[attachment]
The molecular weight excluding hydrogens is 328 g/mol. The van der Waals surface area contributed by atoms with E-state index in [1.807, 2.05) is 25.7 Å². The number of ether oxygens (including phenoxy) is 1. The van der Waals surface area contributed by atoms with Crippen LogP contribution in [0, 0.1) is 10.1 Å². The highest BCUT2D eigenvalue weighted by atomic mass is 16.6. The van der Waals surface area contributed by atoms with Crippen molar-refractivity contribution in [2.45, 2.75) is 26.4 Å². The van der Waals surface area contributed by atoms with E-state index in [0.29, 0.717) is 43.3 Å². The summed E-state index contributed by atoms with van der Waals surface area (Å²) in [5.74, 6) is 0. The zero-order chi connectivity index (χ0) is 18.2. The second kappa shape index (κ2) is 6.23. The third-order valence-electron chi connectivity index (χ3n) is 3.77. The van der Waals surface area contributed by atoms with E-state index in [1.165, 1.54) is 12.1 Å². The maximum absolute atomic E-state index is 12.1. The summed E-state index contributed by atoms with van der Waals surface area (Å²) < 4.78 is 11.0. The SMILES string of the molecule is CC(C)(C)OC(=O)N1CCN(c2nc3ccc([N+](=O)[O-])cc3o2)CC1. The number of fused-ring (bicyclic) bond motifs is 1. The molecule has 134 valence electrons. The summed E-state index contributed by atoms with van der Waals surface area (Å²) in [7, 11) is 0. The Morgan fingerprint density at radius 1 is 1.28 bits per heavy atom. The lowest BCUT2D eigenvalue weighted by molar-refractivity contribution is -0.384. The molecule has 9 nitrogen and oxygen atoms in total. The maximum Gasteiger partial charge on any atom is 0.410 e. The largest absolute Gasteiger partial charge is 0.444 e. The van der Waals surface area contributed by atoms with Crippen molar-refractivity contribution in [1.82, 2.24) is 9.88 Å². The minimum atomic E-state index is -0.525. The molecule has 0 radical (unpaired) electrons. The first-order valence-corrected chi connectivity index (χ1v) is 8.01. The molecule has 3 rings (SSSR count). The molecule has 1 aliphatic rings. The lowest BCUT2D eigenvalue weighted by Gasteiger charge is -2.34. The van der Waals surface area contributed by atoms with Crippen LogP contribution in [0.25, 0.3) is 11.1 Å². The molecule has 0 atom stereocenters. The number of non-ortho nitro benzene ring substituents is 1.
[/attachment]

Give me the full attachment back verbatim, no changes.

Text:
The molecular weight excluding hydrogens is 328 g/mol. The van der Waals surface area contributed by atoms with E-state index in [1.807, 2.05) is 25.7 Å². The number of ether oxygens (including phenoxy) is 1. The van der Waals surface area contributed by atoms with Crippen LogP contribution in [0, 0.1) is 10.1 Å². The highest BCUT2D eigenvalue weighted by atomic mass is 16.6. The van der Waals surface area contributed by atoms with Crippen molar-refractivity contribution in [2.45, 2.75) is 26.4 Å². The van der Waals surface area contributed by atoms with E-state index in [0.29, 0.717) is 43.3 Å². The summed E-state index contributed by atoms with van der Waals surface area (Å²) in [5.74, 6) is 0. The zero-order chi connectivity index (χ0) is 18.2. The second kappa shape index (κ2) is 6.23. The third-order valence-electron chi connectivity index (χ3n) is 3.77. The van der Waals surface area contributed by atoms with E-state index in [1.165, 1.54) is 12.1 Å². The maximum absolute atomic E-state index is 12.1. The summed E-state index contributed by atoms with van der Waals surface area (Å²) < 4.78 is 11.0. The SMILES string of the molecule is CC(C)(C)OC(=O)N1CCN(c2nc3ccc([N+](=O)[O-])cc3o2)CC1. The number of fused-ring (bicyclic) bond motifs is 1. The molecule has 134 valence electrons. The summed E-state index contributed by atoms with van der Waals surface area (Å²) in [7, 11) is 0. The Morgan fingerprint density at radius 1 is 1.28 bits per heavy atom. The lowest BCUT2D eigenvalue weighted by molar-refractivity contribution is -0.384. The molecule has 9 nitrogen and oxygen atoms in total. The maximum Gasteiger partial charge on any atom is 0.410 e. The largest absolute Gasteiger partial charge is 0.444 e. The van der Waals surface area contributed by atoms with Crippen molar-refractivity contribution in [1.82, 2.24) is 9.88 Å². The minimum atomic E-state index is -0.525. The molecule has 0 radical (unpaired) electrons. The first-order valence-corrected chi connectivity index (χ1v) is 8.01. The molecule has 3 rings (SSSR count). The molecule has 1 aliphatic rings. The lowest BCUT2D eigenvalue weighted by Gasteiger charge is -2.34. The van der Waals surface area contributed by atoms with Crippen LogP contribution in [0.25, 0.3) is 11.1 Å². The molecule has 0 atom stereocenters. The number of non-ortho nitro benzene ring substituents is 1.